Uttar Pradesh duo come up with eco-friendly solution to curb stubble burning and air pollution


Lalit and Raman’s innovative yet inexpensive eco-friendly compost pit has stopped nearly 45,000 kg CO2 emissions from entering the atmosphere, in an attempt to curb air pollution.

Every year, the national capital’s air quality deteriorates, and Punjab and Haryana are held responsible for failing to curb its stubble burning - a leading cause of air pollution. Despite coming up with new policies and taking strict actions, the problem persists.

To deal with this issue, Lalit Tyagi and Raman Kant from Uttar Pradesh have come up a sustainable and alternative solution.

Raman Kant (Left) and Lalit Tyagi, source The Logical Indian

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The Lalit-Raman compost pit or model has helped stop nearly 45,000 kg of carbon dioxide from entering the atmosphere, and it has been successfully implemented in 50 villages across Uttar Pradesh.

As eastern UP is famous for its sugarcane and rice plantation, the residue generated from it is burnt, causing air pollution.

Hence, in 2016, Lalit and Raman developed a compost pit, which can be built at a cost of Rs 25,000. The pit has a standard outer dimension of 8*3*1 m and inner dimension of 7.1*2.1*1 m.

One of the Lalit-Raman composite pits, source The Logical Indian

After the farming season, the pit is filled with sugarcane leaves, paddy waste, cow dung, soil, and water, reports Ballotbox India.

Later, in a span of two months, the farmer can procure solid manure, which is enough for an entire farm. Overall, the pit can be sustained for over 20-25 years without much maintenance.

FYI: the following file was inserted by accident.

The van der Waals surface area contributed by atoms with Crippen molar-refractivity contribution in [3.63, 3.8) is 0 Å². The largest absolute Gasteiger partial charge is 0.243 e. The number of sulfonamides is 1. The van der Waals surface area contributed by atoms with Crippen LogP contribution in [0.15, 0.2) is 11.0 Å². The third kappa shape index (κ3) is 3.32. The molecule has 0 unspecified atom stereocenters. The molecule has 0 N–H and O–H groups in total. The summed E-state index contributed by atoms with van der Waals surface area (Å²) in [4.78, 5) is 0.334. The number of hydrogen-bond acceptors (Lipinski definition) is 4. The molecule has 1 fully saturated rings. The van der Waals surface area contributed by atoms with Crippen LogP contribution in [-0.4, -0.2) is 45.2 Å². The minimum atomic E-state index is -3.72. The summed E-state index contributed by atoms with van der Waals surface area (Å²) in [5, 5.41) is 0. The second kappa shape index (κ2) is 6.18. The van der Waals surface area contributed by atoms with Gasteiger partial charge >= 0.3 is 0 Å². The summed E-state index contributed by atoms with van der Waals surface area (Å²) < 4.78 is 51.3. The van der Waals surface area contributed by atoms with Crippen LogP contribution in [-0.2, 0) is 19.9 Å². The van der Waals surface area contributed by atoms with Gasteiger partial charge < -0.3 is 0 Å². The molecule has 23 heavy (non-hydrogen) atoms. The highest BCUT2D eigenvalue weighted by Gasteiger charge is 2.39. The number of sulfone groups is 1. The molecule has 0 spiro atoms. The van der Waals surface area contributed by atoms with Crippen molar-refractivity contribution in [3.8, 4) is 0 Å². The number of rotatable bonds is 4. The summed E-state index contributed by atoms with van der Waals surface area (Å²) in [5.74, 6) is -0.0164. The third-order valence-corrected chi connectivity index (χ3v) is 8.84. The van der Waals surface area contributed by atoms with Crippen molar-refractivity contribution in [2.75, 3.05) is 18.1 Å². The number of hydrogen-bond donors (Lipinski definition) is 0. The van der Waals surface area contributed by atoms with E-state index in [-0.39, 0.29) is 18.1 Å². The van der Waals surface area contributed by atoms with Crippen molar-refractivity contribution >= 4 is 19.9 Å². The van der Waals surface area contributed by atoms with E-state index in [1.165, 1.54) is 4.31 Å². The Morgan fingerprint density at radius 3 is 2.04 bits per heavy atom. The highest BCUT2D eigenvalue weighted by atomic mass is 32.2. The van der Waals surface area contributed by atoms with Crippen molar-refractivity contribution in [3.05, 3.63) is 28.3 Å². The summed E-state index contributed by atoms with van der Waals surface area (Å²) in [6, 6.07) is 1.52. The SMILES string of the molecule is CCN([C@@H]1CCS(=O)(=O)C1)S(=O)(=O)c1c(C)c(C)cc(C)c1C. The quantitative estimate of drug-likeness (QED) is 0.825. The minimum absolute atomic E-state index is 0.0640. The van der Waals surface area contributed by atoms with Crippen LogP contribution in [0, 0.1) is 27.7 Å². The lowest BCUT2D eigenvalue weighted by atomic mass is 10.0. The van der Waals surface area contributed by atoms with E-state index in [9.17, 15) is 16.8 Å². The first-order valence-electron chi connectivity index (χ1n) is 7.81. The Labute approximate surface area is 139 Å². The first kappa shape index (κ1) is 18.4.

Speaking to The Logical Indian, Kant said,

We also have an additional part in the pit which collects liquid manure. We tell the farmers to construct these pits near the water source so that the liquid manure is combined with irrigation water. This is more effective than spraying insecticide or pesticide.

A farmer can fill the entire pit with the biomass from an acre of land (4,000 sqm), and in return, they can get 75 quintals of solid manure, and 24,000 litres of liquid manure in a year. In addition to this, it also eliminates 45,000 kg of CO2 from entering the environment.

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If the same is expanded to 50 farmers at 50 different locations, the total solid manure produced will be 3,750 quintals and 12,00,000 litres of liquid manure, which in total would eliminate 22,50,000 kg of CO2 from entering the atmosphere.

Now, with more farmers accepting the LR compositing pit, the innovation has been approved by Ministry of Agriculture and Farmers’ Welfare, Government of India; Indo Global Social Service Society (Germany); Ministry of Environment, Forest and Climate Change, GoI; and United Nations Development Program, New Delhi.

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